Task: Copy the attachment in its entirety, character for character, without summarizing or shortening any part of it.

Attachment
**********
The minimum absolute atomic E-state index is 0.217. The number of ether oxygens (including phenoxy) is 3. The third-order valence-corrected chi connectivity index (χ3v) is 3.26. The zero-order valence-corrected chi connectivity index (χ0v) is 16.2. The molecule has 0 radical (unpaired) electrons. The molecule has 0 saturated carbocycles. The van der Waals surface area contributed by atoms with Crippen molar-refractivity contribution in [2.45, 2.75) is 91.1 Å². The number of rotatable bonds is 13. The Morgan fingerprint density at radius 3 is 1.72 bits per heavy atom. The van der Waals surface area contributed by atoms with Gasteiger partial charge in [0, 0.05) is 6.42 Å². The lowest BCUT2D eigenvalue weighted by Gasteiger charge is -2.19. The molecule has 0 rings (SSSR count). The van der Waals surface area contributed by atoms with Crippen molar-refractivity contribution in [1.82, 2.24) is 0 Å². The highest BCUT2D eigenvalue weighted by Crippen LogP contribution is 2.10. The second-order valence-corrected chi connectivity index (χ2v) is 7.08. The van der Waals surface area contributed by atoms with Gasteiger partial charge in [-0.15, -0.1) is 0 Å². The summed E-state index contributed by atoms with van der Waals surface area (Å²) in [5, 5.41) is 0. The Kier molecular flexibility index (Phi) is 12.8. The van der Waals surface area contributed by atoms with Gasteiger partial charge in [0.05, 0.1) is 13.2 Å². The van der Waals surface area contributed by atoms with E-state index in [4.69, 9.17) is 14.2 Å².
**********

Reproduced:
The minimum absolute atomic E-state index is 0.217. The number of ether oxygens (including phenoxy) is 3. The third-order valence-corrected chi connectivity index (χ3v) is 3.26. The zero-order valence-corrected chi connectivity index (χ0v) is 16.2. The molecule has 0 radical (unpaired) electrons. The molecule has 0 saturated carbocycles. The van der Waals surface area contributed by atoms with Crippen molar-refractivity contribution in [2.45, 2.75) is 91.1 Å². The number of rotatable bonds is 13. The Morgan fingerprint density at radius 3 is 1.72 bits per heavy atom. The van der Waals surface area contributed by atoms with Gasteiger partial charge in [0, 0.05) is 6.42 Å². The lowest BCUT2D eigenvalue weighted by Gasteiger charge is -2.19. The molecule has 0 rings (SSSR count). The van der Waals surface area contributed by atoms with Crippen molar-refractivity contribution in [1.82, 2.24) is 0 Å². The highest BCUT2D eigenvalue weighted by Crippen LogP contribution is 2.10. The second-order valence-corrected chi connectivity index (χ2v) is 7.08. The van der Waals surface area contributed by atoms with Gasteiger partial charge in [-0.15, -0.1) is 0 Å². The summed E-state index contributed by atoms with van der Waals surface area (Å²) in [5, 5.41) is 0. The Kier molecular flexibility index (Phi) is 12.8. The van der Waals surface area contributed by atoms with Gasteiger partial charge in [0.05, 0.1) is 13.2 Å². The van der Waals surface area contributed by atoms with E-state index in [4.69, 9.17) is 14.2 Å².